Heartbreak for Kohli and India as Australia wins the Cricket World Cup for 6th time. Head hits 137
AHMEDABAD, India (AP) — Virat Kohli covered his face with his India cap. Rohit Sharma walked off with his head down. What felt like the only cheers inside the 132,000-capacity Narendra Modi stadium that was a sea of Indian blue all day came from the jubilant Australian players on the field.
Australia regained its status as the king of one-day cricket by claiming a record-extending sixth World Cup title on Sunday, ending India’s dominant run in its home tournament with a six-wicket victory in a low-scoring final on the back of a brilliant innings of 137 by Travis Head.
The crowd — officially announced as 92,453 — was silenced as Head combined with Marnus Labuschagne (58 not out ) in a 192-run partnership to chase down the target of 241.
Australia was wobbling in its chase on 47-3 after seven overs but Head and Labuschagne dug in to help their country add to its 50-over world titles in 1987, 1999, 2003, 2007 and 2015.
Head was dismissed off what proved to be the next-to-last ball of the match, caught in the deep while attempting to hit a title-clinching boundary. In came Glenn Maxwell and he ran two off his first ball, securing a victory that prompted fireworks above the world’s largest cricket venue.
India won all 10 of its matches before the final and was seeking a third trophy in its fourth appearance in a title match that brought a country of 1.4 billion people to a virtual standstill. They were outplayed in every department by battle-ready Australia, though, and restricted to 240 all out on a slow pitch after losing the toss with only Virat Kohli (54) and Lokesh Rahul (66) making half-centuries.
“We were not good enough today,” India skipper Rohit Sharma said. “We tried everything, but it didn’t work. We needed 20-30 more runs — we were looking at 270-280 but we kept losing wickets. When you have 240 on the board, you want to keep taking wickets. We took three, but credit to Head and Labuschagne for their partnership. We couldn’t open up the game.”
Kohli finished with 765 runs in 11 games with an average of 95.62. He was named player of the tournament.
The final, though, belonged to Head who was named man of the match. He became only the seventh player to score a century in a men’s World Cup final – and the third Australian after Ricky Ponting and Adam Gilchrist – and he also delivered a significant moment in India’s innings when taking a diving catch running back from cover to remove Sharma (47).
Head’s ton saw him join an illustrious list, which includes West Indies’ Clive Lloyd and Viv Richards, as well as Sri Lanka’s Aravinda de Silva and Mahela Jayawardene. Ponting’s 140 not out had also helped Australia beat India in the 2003 final. Jayawardene’s century is the only one in a losing cause with India winning the 2011 final.
“What an amazing day, I’m just thrilled to be a part of it,” Head said. “It’s a lot better than sitting on the couch at home.”
Head had started the tournament sidelined by a broken left hand.
“I was a little bit nervous, but Marnus played exceptional and it was just an amazing partnership. It’s going to be an amazing couple of days now,” Head said. “To be able to do that on the biggest stage, in front of a full house, under all that pressure . . . is something I’ll be able to look back on later in my life.”
Australia finished the 2023 tournament with a run of nine straight wins, after starting with back-to-back defeats to India and South Africa.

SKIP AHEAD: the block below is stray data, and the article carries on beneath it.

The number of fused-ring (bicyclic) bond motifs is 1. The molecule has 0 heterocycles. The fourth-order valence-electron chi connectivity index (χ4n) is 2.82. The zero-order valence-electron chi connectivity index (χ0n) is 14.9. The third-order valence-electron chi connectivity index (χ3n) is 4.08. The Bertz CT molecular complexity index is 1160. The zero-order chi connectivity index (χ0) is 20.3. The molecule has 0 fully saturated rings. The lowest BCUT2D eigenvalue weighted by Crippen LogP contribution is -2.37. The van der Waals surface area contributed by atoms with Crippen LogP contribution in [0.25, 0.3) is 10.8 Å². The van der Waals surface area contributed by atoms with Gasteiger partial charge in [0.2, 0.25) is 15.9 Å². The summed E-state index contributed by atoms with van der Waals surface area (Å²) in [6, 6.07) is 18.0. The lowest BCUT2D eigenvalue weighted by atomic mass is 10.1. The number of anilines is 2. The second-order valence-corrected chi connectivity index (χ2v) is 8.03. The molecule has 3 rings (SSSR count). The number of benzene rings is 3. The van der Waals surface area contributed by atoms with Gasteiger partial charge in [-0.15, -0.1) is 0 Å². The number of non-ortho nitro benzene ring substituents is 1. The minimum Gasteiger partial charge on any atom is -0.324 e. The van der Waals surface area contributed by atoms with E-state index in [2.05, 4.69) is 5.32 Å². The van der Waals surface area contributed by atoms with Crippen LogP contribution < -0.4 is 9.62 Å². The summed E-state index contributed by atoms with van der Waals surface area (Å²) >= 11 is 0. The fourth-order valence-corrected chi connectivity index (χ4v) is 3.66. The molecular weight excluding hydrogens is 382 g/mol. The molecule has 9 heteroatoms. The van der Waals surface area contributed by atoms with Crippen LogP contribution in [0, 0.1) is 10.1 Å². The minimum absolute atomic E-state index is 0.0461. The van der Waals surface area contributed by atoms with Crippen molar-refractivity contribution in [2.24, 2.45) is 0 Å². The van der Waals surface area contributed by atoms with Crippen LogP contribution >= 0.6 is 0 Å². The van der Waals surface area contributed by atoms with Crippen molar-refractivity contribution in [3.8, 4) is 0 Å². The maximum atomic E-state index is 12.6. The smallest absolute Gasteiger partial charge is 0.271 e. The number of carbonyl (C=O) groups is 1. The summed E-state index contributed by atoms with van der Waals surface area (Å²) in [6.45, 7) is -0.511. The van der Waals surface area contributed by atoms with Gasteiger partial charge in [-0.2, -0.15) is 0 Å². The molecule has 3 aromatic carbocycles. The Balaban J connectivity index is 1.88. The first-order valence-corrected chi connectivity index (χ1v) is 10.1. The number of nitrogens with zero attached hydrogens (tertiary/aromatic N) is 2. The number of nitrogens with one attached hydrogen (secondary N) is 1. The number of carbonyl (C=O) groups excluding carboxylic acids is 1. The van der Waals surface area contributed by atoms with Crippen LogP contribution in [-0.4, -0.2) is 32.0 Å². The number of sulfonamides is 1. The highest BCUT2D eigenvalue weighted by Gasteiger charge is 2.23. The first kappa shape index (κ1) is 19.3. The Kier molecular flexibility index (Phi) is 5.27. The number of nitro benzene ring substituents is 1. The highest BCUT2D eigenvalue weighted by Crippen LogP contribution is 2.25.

India won the World Cup in 1983 and 2011. Its last major success was winning the ICC Champions Trophy in 2013. Former India winning captains and film stars were at the game, along with prominent politicians including India Prime Minister Narendra Modi and Australia Deputy Prime Minister Richard Marles.
India’s Mohammed Shami (1-47 in seven overs) was the most successful bowler in the tournament with 24 wickets, including the dismissal of attack-minded David Warner in the final. The opener was caught at slip for seven by Kohli, who had a chance to catch Warner off the first ball of the match. Australia’s Adam Zampa finished with figures of 1-44, ending the tournament with 23 wickets and equaling Sri Lanka’s Muttiah Muralitharan (2007) for most wickets by a spinner at a World Cup.
Steve Smith (4) finished on the winning side but will regret not reviewing his lbw dismissal by Jasprit Bumrah (2-43) as he would have been not out on impact.
Head scored 50 off 58 balls, and then reached 100 off 95 balls. In all, Head struck 15 fours and four sixes, each of them met with stoic silence from the stunned crowd.
Earlier, after Australia boldly decided to field first, Sharma provided another quick start for the home side, hitting four fours and three sixes. It made up for Shubman Gill’s tame dismissal for four runs. Sharma and Kohli put on 46 off 32 balls, hitting a flurry of boundaries to the delight of the Ahmedabad crowd.
Maxwell removed the dangerous Sharma, who had hit the spinner for a six and a four, but was greedy in going for another big shot only for Head, running back from cover, to hold a stunning diving catch.
India found itself at 81-3 before Kohli and Rahul stabilized the hosts with 67 runs for the fourth wicket. However, they could only add 50 runs from 88 balls as Australia began to take control of the match.
India lost its last five wickets for 37 runs, ending its innings with a whimper.
Australia captain Pat Cummins bowled exceptionally well, returning figures of 2-34 in 10 overs including the dismissals of Kohli and Shreyas Iyer. Kohli reached 50 off 56 balls before playing on off Cummins. The ensuing silence following his dismissal was likely not restricted just to the stadium but spreading across all of India.
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